Next, the radiation oncologist will explain how radiation had been used in the treatments and what its future potential is both in curative and palliative (pain and discomfort reducing) treatments. He explains what could be done and what the risks and the options are. This is particularly interesting in breast cancer when you hear disfiguring surgery compared with a lumpectomy and radiation therapy or when a knowledgeable doctor recommends hyperthermia to augment another treatment.
Finally, the medical oncologist explains what part drugs have played or can play in the specific case. Here is where they get into many options and explain the pros and cons of each. The time frame, the schedule, the potential side effects, the measures of success, the order in which options are tried and all other factors are generally neatly tied up. If there is a consensus, fine. And there generally is. If there is no single conclusion, the patient is aware of all their options. That is the way it should be, and the patient must have the final right to decide which way to go with the aid of their own doctor.
The patient and their family are free to ask any questions they have. These wonderful doctors answer them meticulously. If there is any indication that the patient has failed to understand anything, the doctors will continue to explain it. After the panel, the medical oncologist will, on behalf of the panel, write a letter to the patient's doctor with a copy to the patient explaining everything that was discussed. The patient and their group adjourn to another room with the psychologist or oncology nurse to discuss the psychological aspects of the case as it applies not only to the patient but their family. Also, they will suggest other things in addition to medicine that a patient may do to help themselves.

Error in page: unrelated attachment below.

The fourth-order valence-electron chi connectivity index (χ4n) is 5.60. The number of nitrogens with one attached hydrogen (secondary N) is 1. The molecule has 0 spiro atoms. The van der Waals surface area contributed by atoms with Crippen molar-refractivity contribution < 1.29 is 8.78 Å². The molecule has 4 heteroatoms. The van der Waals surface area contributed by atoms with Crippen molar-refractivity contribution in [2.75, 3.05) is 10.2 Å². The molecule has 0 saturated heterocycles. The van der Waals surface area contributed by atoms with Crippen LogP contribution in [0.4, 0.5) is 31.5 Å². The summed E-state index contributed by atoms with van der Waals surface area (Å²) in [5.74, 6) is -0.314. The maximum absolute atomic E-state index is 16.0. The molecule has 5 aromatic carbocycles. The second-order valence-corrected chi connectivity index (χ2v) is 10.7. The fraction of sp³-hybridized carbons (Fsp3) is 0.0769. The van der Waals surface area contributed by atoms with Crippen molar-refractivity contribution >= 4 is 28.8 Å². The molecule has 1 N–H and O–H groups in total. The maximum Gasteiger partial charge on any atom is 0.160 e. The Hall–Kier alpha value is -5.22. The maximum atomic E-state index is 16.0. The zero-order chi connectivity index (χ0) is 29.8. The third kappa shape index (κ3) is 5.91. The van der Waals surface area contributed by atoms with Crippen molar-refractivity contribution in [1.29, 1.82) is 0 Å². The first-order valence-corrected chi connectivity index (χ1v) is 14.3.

Nearly every patient I have seen leave the R.A. Bloch Cancer Management Center has been extremely happy. Generally, the least they can find out is that what their doctor has told them is correct. That can do nothing but lead to security and peace of mind. From there, it only gets better: from additional options to a discussion of cure in cases that came in as hopeless. Everyone can't beat cancer, but if they try they have a chance.
The reason I discuss the Center at such length is not for you to come here. If you don't live in Missouri or Kansas, you're not even eligible. However, if you really want to get a multidisciplinary second opinion badly enough, you probably can do it right at the major hospital near you. Each major hospital has what they call a tumor board that generally meets each week to discuss cases of cancer. You can ask your doctor to present your case to the tumor board while you are present.
This presents two problems. First of all, he will say that a patient is never brought before a tumor board. Point out that if he checks, he will find out that there is no rule against it, and you feel that if you are present, the doctors will discuss the case in greater depth, and you will get a lot out of it. Secondly, he might say they only like to discuss "interesting" cases. I suggest you point out that this is your life and you find it very interesting. You trust that his sense of values will find it interesting also. If you don't succeed, try again elsewhere. Others have succeeded; maybe you can too.
If you are unable to get a multidisciplinary second opinion locally, listed on page 221 are organizations that have declared they would make available such a second opinion, if specifically requested. Have your physician contact the individual listed at the most convenient institution to arrange this for you and to get your necessary records together.
An HMO (a private organization that pays for the medical treatments of its members) has signed a contract with Fox Chase Cancer Center to provide a multidisciplinary cancer consultative service prior to any treatment, with the expectation that it would actually save them money. Has it worked? When I visited Fox Chase on May 15, 1985, they had seen four patients. I was told that the recommended treatment by the panel was different in each of the four cases from that proposed by the diagnosing primary physician.
The following day, they were to review a young woman, 25, who was scheduled to undergo surgery the next day for a recurrent neck cancer in a lymph node. The surgeon's proposal would necessarily disfigure the woman by making massive removals on both sides of her neck The Center team, I learned, studied the case and agreed that surgery could not benefit this patient with a recurrent metastatic disease and other options were more viable.
These savings in costs and treatments do not measure the most significant benefits: the quality of life and peace of mind you derive from having appeared in front of the panel, and confidence that you will get the proper treatment the first time.
Code of Practice at the R.A. Bloch Cancer Management Center To Achieve Excellence Attempt Perfection Less is UnacceptableChapter 3